It is clearly the case that ordinary Australians are struggling as income growth has slumped and household debt has soared to record levels. It is clearly the case that inequality in Australia has risen sharply over the past twenty years. And it is clearly the case that the vote for minor parties and their numbers in the Senate soared to record levels at last year’s election — and that One Nation’s support in recent Newspolls has soared since the election to an average of 10 per cent.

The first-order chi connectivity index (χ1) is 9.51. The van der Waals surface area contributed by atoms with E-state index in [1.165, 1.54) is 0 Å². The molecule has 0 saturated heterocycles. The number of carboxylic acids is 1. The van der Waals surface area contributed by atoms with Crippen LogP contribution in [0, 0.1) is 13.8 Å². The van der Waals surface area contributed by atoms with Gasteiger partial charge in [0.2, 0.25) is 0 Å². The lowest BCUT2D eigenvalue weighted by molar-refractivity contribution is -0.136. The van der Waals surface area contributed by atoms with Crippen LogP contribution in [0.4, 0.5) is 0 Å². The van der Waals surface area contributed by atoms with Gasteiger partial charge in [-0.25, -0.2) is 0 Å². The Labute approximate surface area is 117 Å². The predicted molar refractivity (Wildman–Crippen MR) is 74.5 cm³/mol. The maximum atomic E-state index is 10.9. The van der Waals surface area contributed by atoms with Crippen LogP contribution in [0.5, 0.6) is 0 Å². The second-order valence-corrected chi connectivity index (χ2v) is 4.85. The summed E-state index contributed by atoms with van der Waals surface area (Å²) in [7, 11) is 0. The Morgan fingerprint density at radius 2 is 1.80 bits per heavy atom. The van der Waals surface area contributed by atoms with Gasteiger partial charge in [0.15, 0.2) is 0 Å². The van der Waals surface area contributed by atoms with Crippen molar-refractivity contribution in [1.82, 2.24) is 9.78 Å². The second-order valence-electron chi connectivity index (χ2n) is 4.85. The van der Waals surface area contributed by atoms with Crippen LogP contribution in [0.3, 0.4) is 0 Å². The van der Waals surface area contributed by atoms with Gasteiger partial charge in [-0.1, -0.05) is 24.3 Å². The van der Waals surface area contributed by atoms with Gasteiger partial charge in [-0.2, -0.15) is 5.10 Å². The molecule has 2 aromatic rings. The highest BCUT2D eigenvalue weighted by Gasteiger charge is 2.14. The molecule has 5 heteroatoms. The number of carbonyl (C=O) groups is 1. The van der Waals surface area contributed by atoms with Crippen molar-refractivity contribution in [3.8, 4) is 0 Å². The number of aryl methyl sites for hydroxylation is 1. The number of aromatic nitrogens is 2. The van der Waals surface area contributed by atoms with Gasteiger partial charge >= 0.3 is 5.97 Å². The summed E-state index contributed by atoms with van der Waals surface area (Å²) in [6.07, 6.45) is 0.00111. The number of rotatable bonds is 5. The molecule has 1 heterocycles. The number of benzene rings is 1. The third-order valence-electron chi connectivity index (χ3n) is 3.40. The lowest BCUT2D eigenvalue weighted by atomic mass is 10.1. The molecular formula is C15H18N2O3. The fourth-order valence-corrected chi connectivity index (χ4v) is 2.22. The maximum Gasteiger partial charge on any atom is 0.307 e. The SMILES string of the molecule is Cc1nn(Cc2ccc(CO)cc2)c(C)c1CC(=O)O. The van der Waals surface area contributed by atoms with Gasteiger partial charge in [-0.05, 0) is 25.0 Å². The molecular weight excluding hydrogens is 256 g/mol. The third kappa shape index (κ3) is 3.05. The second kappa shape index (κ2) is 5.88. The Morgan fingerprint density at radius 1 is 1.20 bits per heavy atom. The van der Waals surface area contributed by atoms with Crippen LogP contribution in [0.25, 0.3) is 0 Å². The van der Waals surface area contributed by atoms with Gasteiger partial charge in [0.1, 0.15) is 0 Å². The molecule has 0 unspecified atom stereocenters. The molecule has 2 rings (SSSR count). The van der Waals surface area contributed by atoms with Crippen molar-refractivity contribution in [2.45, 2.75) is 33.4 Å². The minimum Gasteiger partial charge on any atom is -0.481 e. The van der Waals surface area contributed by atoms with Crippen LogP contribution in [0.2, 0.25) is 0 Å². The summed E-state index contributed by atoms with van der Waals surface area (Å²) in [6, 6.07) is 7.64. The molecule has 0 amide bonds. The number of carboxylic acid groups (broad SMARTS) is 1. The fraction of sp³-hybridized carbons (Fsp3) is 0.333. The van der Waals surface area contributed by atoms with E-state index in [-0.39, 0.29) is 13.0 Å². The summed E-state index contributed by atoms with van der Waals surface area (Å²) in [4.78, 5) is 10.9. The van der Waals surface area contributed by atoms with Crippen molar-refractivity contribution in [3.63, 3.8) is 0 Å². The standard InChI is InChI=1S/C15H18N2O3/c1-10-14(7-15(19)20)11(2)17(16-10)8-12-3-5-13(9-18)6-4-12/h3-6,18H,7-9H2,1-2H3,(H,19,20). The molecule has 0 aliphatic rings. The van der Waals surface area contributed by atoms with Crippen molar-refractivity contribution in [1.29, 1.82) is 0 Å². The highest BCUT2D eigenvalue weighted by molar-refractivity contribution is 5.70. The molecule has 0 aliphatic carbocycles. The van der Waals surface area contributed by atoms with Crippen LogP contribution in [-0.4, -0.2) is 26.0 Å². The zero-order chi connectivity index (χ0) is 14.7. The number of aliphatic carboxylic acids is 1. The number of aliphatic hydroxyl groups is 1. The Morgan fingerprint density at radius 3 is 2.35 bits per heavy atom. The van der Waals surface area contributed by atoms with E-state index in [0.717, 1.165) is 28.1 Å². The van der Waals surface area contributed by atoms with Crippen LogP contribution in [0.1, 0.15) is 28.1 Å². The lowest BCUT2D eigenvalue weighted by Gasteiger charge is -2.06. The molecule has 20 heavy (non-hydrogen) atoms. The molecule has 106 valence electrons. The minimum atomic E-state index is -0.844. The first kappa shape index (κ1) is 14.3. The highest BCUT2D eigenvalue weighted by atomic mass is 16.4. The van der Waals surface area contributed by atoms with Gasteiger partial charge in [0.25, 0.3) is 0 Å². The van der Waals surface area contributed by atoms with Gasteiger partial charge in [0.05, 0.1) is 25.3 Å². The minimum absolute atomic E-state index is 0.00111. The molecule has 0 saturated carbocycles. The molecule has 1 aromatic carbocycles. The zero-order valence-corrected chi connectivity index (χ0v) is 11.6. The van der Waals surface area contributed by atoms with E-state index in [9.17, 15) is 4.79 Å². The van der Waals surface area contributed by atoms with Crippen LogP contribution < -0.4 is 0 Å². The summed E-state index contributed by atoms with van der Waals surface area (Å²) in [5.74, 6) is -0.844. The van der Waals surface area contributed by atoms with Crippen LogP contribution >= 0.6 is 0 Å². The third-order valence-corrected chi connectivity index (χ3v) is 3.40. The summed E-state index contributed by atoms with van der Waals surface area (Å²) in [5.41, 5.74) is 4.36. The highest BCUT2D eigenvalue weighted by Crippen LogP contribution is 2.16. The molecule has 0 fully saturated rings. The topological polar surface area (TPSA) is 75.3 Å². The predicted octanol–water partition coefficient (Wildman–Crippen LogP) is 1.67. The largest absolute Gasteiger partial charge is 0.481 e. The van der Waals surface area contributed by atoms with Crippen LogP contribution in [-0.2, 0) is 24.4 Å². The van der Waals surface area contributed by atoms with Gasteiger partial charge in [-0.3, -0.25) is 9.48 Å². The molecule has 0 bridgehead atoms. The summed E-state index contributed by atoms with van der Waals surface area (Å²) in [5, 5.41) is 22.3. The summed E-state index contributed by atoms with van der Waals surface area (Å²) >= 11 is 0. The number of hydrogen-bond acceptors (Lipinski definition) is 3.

It would be simplistic to argue that the rise of One Nation and other minor parties is solely the result of declining real household incomes and growing inequality — and I’ve not seen anyone argue that it is. But without solid evidence, it is equally simplistic to argue that the rise of the minor parties has nothing to do with the growing economic pain in ordinary households.